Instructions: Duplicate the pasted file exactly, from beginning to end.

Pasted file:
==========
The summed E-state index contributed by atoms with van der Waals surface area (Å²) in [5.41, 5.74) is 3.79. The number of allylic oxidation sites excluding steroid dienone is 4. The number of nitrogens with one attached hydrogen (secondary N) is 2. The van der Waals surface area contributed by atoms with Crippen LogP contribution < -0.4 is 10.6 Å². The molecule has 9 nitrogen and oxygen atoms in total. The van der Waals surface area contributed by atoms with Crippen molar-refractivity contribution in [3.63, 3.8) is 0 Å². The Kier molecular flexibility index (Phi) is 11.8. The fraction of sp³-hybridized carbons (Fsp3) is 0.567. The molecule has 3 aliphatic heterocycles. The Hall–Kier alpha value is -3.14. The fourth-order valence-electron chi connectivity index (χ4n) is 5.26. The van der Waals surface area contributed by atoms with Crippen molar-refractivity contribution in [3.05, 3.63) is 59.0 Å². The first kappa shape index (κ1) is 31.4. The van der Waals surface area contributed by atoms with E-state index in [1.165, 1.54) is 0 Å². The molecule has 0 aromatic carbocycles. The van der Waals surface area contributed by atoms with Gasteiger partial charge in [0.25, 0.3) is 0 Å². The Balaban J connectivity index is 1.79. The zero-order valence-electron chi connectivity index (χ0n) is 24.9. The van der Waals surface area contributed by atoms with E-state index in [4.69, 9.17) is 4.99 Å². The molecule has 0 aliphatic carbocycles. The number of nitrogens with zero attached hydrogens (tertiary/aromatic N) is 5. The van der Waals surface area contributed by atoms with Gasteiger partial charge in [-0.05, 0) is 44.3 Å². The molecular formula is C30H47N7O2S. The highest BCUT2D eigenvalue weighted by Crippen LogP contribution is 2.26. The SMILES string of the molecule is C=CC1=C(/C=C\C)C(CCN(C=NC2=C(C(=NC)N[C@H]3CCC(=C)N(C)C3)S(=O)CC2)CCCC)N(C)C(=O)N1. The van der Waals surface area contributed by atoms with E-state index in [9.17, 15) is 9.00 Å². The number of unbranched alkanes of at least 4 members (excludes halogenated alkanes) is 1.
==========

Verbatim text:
The summed E-state index contributed by atoms with van der Waals surface area (Å²) in [5.41, 5.74) is 3.79. The number of allylic oxidation sites excluding steroid dienone is 4. The number of nitrogens with one attached hydrogen (secondary N) is 2. The van der Waals surface area contributed by atoms with Crippen LogP contribution < -0.4 is 10.6 Å². The molecule has 9 nitrogen and oxygen atoms in total. The van der Waals surface area contributed by atoms with Crippen molar-refractivity contribution in [3.63, 3.8) is 0 Å². The Kier molecular flexibility index (Phi) is 11.8. The fraction of sp³-hybridized carbons (Fsp3) is 0.567. The molecule has 3 aliphatic heterocycles. The Hall–Kier alpha value is -3.14. The fourth-order valence-electron chi connectivity index (χ4n) is 5.26. The van der Waals surface area contributed by atoms with Crippen molar-refractivity contribution in [3.05, 3.63) is 59.0 Å². The first kappa shape index (κ1) is 31.4. The van der Waals surface area contributed by atoms with E-state index in [1.165, 1.54) is 0 Å². The molecule has 0 aromatic carbocycles. The van der Waals surface area contributed by atoms with Gasteiger partial charge in [0.25, 0.3) is 0 Å². The Balaban J connectivity index is 1.79. The zero-order valence-electron chi connectivity index (χ0n) is 24.9. The van der Waals surface area contributed by atoms with E-state index in [4.69, 9.17) is 4.99 Å². The molecule has 0 aliphatic carbocycles. The number of nitrogens with zero attached hydrogens (tertiary/aromatic N) is 5. The van der Waals surface area contributed by atoms with Gasteiger partial charge in [-0.05, 0) is 44.3 Å². The molecular formula is C30H47N7O2S. The highest BCUT2D eigenvalue weighted by Crippen LogP contribution is 2.26. The SMILES string of the molecule is C=CC1=C(/C=C\C)C(CCN(C=NC2=C(C(=NC)N[C@H]3CCC(=C)N(C)C3)S(=O)CC2)CCCC)N(C)C(=O)N1. The van der Waals surface area contributed by atoms with E-state index in [9.17, 15) is 9.00 Å². The number of unbranched alkanes of at least 4 members (excludes halogenated alkanes) is 1.